The U.S. Equal Employment Opportunity Commission

Facts About Equal Pay and Compensation Discrimination

The right of employees to be free from discrimination in their compensation is protected under several federal laws, including the following enforced by the U.S. Equal Employment Opportunity Commission: the Equal Pay Act of 1963, Title VII of the Civil Rights Act of 1964, the Age Discrimination in Employment Act of 1967, and Title I of the Americans with Disabilities Act of 1990.

The law against compensation discrimination includes all payments made to or on behalf employees as remuneration for employment. All forms of compensation are covered, including salary, overtime pay, bonuses, stock options, profit sharing and bonus plans, life insurance, vacation and holiday pay, cleaning or gasoline allowances, hotel accommodations, reimbursement for travel expenses, and benefits.

Equal Pay Act

The Equal Pay Act requires that men and women be given equal pay for equal work in the same establishment. The jobs need not be identical, but they must be substantially equal. It is job content, not job titles, that determines whether jobs are substantially equal. Specifically, the EPA provides that employers may not pay unequal wages to men and women who perform jobs that require substantially equal skill, effort and responsibility, and that are performed under similar working conditions within the same establishment. Each of these factors is summarized below:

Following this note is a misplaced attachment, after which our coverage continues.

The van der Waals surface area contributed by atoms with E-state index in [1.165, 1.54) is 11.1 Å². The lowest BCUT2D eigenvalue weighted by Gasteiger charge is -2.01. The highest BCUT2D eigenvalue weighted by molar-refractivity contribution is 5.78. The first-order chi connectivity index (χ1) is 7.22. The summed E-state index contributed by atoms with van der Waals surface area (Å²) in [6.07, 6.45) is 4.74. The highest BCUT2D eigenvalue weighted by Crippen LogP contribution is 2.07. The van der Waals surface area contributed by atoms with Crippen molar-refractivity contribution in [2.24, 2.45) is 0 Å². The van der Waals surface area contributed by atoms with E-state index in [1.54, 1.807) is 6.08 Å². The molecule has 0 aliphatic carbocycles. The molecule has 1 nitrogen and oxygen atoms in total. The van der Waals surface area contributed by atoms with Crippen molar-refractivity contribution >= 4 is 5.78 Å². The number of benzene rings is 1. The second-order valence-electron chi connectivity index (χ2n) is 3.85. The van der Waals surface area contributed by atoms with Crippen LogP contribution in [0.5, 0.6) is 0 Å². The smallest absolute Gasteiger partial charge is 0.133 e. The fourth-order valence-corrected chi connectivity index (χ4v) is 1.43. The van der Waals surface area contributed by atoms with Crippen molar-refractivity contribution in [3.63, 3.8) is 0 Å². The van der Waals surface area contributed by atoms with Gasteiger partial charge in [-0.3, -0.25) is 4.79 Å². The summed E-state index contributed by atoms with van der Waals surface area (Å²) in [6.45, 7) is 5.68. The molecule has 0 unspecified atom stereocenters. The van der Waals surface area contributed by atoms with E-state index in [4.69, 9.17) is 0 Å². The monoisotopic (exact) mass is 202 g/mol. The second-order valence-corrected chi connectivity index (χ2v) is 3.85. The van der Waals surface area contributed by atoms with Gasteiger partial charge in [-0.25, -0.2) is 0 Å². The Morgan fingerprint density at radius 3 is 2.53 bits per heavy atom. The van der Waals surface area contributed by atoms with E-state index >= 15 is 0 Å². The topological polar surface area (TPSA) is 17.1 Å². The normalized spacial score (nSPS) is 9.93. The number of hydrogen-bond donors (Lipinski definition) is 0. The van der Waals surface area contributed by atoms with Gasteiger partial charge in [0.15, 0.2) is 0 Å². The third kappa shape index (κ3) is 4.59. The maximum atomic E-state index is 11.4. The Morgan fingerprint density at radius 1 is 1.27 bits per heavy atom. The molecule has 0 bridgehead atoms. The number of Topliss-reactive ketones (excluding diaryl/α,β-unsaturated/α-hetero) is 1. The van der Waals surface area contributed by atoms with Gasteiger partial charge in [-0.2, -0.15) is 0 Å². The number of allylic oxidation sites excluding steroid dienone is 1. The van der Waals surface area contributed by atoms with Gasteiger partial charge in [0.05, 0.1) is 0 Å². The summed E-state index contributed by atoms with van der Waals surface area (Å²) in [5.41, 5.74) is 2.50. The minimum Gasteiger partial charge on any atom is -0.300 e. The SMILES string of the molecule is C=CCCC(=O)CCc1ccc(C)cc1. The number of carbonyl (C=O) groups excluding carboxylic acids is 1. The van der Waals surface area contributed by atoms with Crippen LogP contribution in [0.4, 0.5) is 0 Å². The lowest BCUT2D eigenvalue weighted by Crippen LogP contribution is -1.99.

Pay differentials are permitted when they are based on seniority, merit, quantity or quality of production, or a factor other than sex. These are known as “affirmative defenses” and it is the employer’s burden to prove that they apply.

In correcting a pay differential, no employee’s pay may be reduced. Instead, the pay of the lower paid employee(s) must be increased.

Title VII, ADEA, and ADA

Title VII, the ADEA, and the ADA prohibit compensation discrimination on the basis of race, color, religion, sex, national origin, age, or disability. Unlike the EPA, there is no requirement that the claimant’s job be substantially equal to that of a higher paid person outside the claimant’s protected class, nor do these statutes require the claimant to work in the same establishment as a comparator.

Compensation discrimination under Title VII, the ADEA, or the ADA can occur in a variety of forms. For example:

It is also unlawful to retaliate against an individual for opposing employment practices that discriminate based on compensation or for filing a discrimination charge, testifying, or participating in any way in an investigation, proceeding, or litigation under Title VII, ADEA, ADA or the Equal Pay Act.

This page was last modified on September 8, 2008.

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